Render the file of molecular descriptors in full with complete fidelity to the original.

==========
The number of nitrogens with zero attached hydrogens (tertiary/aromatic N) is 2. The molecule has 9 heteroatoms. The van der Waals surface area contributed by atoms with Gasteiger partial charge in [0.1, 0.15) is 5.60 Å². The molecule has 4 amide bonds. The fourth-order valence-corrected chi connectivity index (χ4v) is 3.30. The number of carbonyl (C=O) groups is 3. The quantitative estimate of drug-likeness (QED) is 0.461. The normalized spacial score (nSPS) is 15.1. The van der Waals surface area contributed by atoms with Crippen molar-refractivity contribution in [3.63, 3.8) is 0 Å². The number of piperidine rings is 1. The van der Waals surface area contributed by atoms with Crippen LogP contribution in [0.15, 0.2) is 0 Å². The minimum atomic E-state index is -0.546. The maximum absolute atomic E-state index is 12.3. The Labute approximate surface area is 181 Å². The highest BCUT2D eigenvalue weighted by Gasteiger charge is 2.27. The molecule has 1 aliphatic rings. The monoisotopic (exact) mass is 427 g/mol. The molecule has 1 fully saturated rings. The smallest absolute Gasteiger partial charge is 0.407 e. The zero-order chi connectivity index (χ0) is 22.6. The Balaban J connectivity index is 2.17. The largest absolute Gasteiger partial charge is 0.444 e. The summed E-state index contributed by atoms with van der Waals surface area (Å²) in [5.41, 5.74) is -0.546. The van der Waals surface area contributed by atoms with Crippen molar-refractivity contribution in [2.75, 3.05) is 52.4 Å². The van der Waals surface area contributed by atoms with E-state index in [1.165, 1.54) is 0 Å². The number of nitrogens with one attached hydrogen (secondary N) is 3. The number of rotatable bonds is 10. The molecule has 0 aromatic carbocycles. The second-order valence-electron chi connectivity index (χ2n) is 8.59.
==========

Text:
The number of nitrogens with zero attached hydrogens (tertiary/aromatic N) is 2. The molecule has 9 heteroatoms. The van der Waals surface area contributed by atoms with Gasteiger partial charge in [0.1, 0.15) is 5.60 Å². The molecule has 4 amide bonds. The fourth-order valence-corrected chi connectivity index (χ4v) is 3.30. The number of carbonyl (C=O) groups is 3. The quantitative estimate of drug-likeness (QED) is 0.461. The normalized spacial score (nSPS) is 15.1. The van der Waals surface area contributed by atoms with Crippen molar-refractivity contribution in [3.63, 3.8) is 0 Å². The number of piperidine rings is 1. The van der Waals surface area contributed by atoms with Crippen LogP contribution in [0.15, 0.2) is 0 Å². The minimum atomic E-state index is -0.546. The maximum absolute atomic E-state index is 12.3. The Labute approximate surface area is 181 Å². The highest BCUT2D eigenvalue weighted by Gasteiger charge is 2.27. The molecule has 1 aliphatic rings. The monoisotopic (exact) mass is 427 g/mol. The molecule has 1 fully saturated rings. The smallest absolute Gasteiger partial charge is 0.407 e. The zero-order chi connectivity index (χ0) is 22.6. The Balaban J connectivity index is 2.17. The largest absolute Gasteiger partial charge is 0.444 e. The summed E-state index contributed by atoms with van der Waals surface area (Å²) in [5.41, 5.74) is -0.546. The van der Waals surface area contributed by atoms with Crippen molar-refractivity contribution in [2.75, 3.05) is 52.4 Å². The van der Waals surface area contributed by atoms with E-state index in [1.165, 1.54) is 0 Å². The number of nitrogens with one attached hydrogen (secondary N) is 3. The number of rotatable bonds is 10. The molecule has 0 aromatic carbocycles. The second-order valence-electron chi connectivity index (χ2n) is 8.59.